What is it?
Audi is ramping up the level of electrification it offers across its entire line-up, offering plug-in setups in cars ranging from the A3 right up to the car we’re looking at today – the range-topping Q8. Badged Q8 TFSI e, it has the usual combination of petrol and electric power to deliver invigorating performance with a far better economy than you’d get from a traditional SUV.
But can this setup deliver the kind of refined and relaxed driving experience you’d expect from a premium four-wheel-drive? We’ve been behind the wheel to find out.
From the exterior at least there’s little to let you know that this is a plug-in hybrid. It’s something we’re seeing across the Audi line-up, in truth; its plug-in hybrids really don’t shout about their electrified powertrains. These setups are shared with the wider Volkswagen Group, too, so you’ll find the same V6-based configuration that you get in this Q8 as Volkswagen’s Touareg R and the Porsche Cayenne E-Hybrid, too.
It’s all tied together within the same striking coupe-inspired bodystyle that you get from the regular Q8. So despite being a car that doesn’t shout about its hybridisation, it’s far from undercover.
What’s under the bonnet?
As we’ve already hinted at, the Q8 TFSIe uses a combination of a petrol V6 engine and electric power. Combined, you get a heady 456bhp and 700Nm in this top-rung Competition, eclipsing the 375bhp and 600Nm you get from the regular Q8 TFSI e. As a result, you get a 0-60mph time of 5.2 seconds and a flat-out top speed of 149mph.
When it comes to electric-only running, you’ve got around 28 miles to play with, while a full charge via a regular 7.5kW home charger will take around two and a half hours. Keep the battery fully charged and Audi claims you should see up to 97.4mpg, while CO2 emissions are impressively low at 66g/km.
What’s it like to drive?
You get a pretty traditional premium SUV experience from the Q8 TFSI e. It’s quiet and refined – particularly around town where the electric motors handle all of the propulsion – while despite its large proportions it’s not difficult to pilot down narrow streets. At higher speeds it’s comfortable, but this, of course, does zap your battery levels down quickly. During mixed driving, we were seeing around 35mpg – someway off the claimed figure.
If you do need performance, then there’s plenty on offer. But as we’ve found with other large hybrids, the quiet and efficient nature of a plug-in setup means that you’re rarely tempted into driving in a more spirited manner; you take a more relaxed approach instead. Once the battery charge has completely gone, it is good to have a silky smooth V6 to rely upon, however.
How does it look?
The Q8 is big, bold and definitely hard to miss. It’s packed with futuristic touches, like the full-width light bar at the rear which looks particularly striking at night. The LED lights up front are just as sharp and appear almost razor-thin in their design. Of course, you can still argue that the swept-back look of the Q8 goes against the practicality ethos that usually accompanies an SUV, but for many people, the striking look of the Q8 will be hard to beat.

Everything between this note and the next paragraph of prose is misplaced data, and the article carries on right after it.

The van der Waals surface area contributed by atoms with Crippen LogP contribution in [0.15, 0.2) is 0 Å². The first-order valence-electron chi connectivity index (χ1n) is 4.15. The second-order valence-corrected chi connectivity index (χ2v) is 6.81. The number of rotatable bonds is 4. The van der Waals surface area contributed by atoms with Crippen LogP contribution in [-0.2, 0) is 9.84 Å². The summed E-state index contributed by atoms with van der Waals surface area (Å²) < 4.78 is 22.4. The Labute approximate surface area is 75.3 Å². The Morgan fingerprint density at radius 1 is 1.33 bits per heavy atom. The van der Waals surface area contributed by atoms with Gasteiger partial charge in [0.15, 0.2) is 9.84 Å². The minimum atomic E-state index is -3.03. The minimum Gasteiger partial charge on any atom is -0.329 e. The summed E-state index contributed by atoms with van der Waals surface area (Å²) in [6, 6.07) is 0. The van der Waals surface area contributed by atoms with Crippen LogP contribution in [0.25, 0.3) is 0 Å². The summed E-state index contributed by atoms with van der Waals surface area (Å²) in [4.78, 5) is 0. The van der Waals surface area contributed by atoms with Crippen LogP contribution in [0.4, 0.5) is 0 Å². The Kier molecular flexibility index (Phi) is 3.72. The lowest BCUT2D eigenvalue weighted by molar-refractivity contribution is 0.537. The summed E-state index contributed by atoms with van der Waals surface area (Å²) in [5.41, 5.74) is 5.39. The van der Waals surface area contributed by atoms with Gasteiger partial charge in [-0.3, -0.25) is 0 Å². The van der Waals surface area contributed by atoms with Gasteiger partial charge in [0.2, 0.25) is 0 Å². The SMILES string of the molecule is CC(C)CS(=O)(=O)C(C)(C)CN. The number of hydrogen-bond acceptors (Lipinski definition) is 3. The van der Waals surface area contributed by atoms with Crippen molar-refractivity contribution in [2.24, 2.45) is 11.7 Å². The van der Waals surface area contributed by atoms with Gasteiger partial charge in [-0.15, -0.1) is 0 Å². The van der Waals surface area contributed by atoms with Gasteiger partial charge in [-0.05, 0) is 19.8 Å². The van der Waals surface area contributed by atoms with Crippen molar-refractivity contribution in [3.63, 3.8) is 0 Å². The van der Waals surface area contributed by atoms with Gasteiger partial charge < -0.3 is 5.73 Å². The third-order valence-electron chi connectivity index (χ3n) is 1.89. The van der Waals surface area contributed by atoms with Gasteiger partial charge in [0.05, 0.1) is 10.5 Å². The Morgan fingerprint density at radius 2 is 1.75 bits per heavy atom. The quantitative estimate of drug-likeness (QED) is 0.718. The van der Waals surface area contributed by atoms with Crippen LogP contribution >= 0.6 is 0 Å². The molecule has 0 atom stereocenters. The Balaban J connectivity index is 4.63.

Our car was also finished in a bright metallic orange shade, which only made it stand out even further.
What’s it like inside?
Audi seems to be on a roll with its interiors of late. The Q8 is a case in point; it’s a great blend of high-quality materials and sharp screens, while the level of fit-and-finish is great too – though you’d expect that from a car costing just over £92,000 in our test car’s case. The rear-seat legroom is good, though that sloping roofline will impact taller passengers.
At 505 litres, the hybrid’s boot is 100 litres smaller than the one you’ll find in the regular Q8. If you’re after outright practicality, then the non-hybrid is likely to be your best bet. At 1,625 litres, there’s a decent amount of space with the rear seats folded down, mind you.
What’s the spec like?
You get plenty of kit aboard the Q8 hybrid. This Competition-spec model, as well as a boost in power, receives a full black exterior styling package as standard, alongside 22-inch wheels and red brake calipers for a sportier look. Audi’s full MMI navigation system is included too, with the twin-screen central setup remaining one of the best in the business. It’s great to look at, but most importantly, is intuitive and easy to use on the move.
A full ‘Virtual Cockpit’ system is fitted too, bringing all of the usual readouts like speed and media, alongside more hybrid-focused ones like range and battery status.
The Q8 TFSI e is an interesting proposition. Its hybrid powertrain means that it’ll likely be a hit with those who conduct more inner-city and low-speed journeys, but this contrasts the usable and practical SUV bodystyle which is usually the go-to of people who are travelling further afield.
But its relatively limited electric-only range ensures that it won’t be able to head out for longer journeys on zero-emissions power and that means that, for many people, a conventional petrol or diesel Q8 may still be the best all-rounder instead.